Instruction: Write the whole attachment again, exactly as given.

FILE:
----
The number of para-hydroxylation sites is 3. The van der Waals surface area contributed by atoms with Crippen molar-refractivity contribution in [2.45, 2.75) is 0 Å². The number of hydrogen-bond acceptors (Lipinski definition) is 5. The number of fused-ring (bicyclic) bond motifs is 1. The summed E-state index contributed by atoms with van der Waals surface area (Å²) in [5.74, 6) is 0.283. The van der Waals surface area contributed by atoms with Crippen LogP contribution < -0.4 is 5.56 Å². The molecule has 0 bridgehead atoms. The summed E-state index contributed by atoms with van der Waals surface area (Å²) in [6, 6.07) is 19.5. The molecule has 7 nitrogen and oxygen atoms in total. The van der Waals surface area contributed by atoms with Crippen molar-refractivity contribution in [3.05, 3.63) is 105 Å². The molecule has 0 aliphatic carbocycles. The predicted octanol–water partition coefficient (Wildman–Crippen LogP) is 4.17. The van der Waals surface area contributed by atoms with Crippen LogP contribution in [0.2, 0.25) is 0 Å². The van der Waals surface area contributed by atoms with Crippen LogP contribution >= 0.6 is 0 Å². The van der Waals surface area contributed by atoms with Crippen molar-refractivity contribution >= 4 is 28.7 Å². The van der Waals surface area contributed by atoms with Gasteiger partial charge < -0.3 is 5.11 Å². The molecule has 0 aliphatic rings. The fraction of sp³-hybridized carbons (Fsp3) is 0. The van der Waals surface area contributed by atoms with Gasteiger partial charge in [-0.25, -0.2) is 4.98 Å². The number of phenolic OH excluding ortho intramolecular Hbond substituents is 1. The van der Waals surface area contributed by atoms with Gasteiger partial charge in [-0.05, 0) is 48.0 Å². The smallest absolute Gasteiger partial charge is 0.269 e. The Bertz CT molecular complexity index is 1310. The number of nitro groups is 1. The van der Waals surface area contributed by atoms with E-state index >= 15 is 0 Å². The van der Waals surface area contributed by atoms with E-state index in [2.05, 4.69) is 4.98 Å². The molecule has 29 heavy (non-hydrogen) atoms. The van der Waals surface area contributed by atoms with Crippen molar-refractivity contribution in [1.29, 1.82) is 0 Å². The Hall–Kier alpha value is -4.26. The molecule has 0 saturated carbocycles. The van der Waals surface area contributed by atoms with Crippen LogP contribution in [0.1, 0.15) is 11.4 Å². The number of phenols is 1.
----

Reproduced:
The number of para-hydroxylation sites is 3. The van der Waals surface area contributed by atoms with Crippen molar-refractivity contribution in [2.45, 2.75) is 0 Å². The number of hydrogen-bond acceptors (Lipinski definition) is 5. The number of fused-ring (bicyclic) bond motifs is 1. The summed E-state index contributed by atoms with van der Waals surface area (Å²) in [5.74, 6) is 0.283. The van der Waals surface area contributed by atoms with Crippen LogP contribution < -0.4 is 5.56 Å². The molecule has 0 bridgehead atoms. The summed E-state index contributed by atoms with van der Waals surface area (Å²) in [6, 6.07) is 19.5. The molecule has 7 nitrogen and oxygen atoms in total. The van der Waals surface area contributed by atoms with Crippen molar-refractivity contribution in [3.05, 3.63) is 105 Å². The molecule has 0 aliphatic carbocycles. The predicted octanol–water partition coefficient (Wildman–Crippen LogP) is 4.17. The van der Waals surface area contributed by atoms with Crippen LogP contribution in [0.2, 0.25) is 0 Å². The van der Waals surface area contributed by atoms with Crippen LogP contribution >= 0.6 is 0 Å². The van der Waals surface area contributed by atoms with Crippen molar-refractivity contribution >= 4 is 28.7 Å². The van der Waals surface area contributed by atoms with Gasteiger partial charge < -0.3 is 5.11 Å². The molecule has 0 aliphatic rings. The fraction of sp³-hybridized carbons (Fsp3) is 0. The van der Waals surface area contributed by atoms with Gasteiger partial charge in [-0.25, -0.2) is 4.98 Å². The number of phenolic OH excluding ortho intramolecular Hbond substituents is 1. The van der Waals surface area contributed by atoms with Gasteiger partial charge in [-0.05, 0) is 48.0 Å². The smallest absolute Gasteiger partial charge is 0.269 e. The Bertz CT molecular complexity index is 1310. The number of nitro groups is 1. The van der Waals surface area contributed by atoms with E-state index >= 15 is 0 Å². The van der Waals surface area contributed by atoms with E-state index in [2.05, 4.69) is 4.98 Å². The molecule has 29 heavy (non-hydrogen) atoms. The van der Waals surface area contributed by atoms with Crippen molar-refractivity contribution in [1.29, 1.82) is 0 Å². The Hall–Kier alpha value is -4.26. The molecule has 0 saturated carbocycles. The van der Waals surface area contributed by atoms with Crippen LogP contribution in [0.1, 0.15) is 11.4 Å². The number of phenols is 1.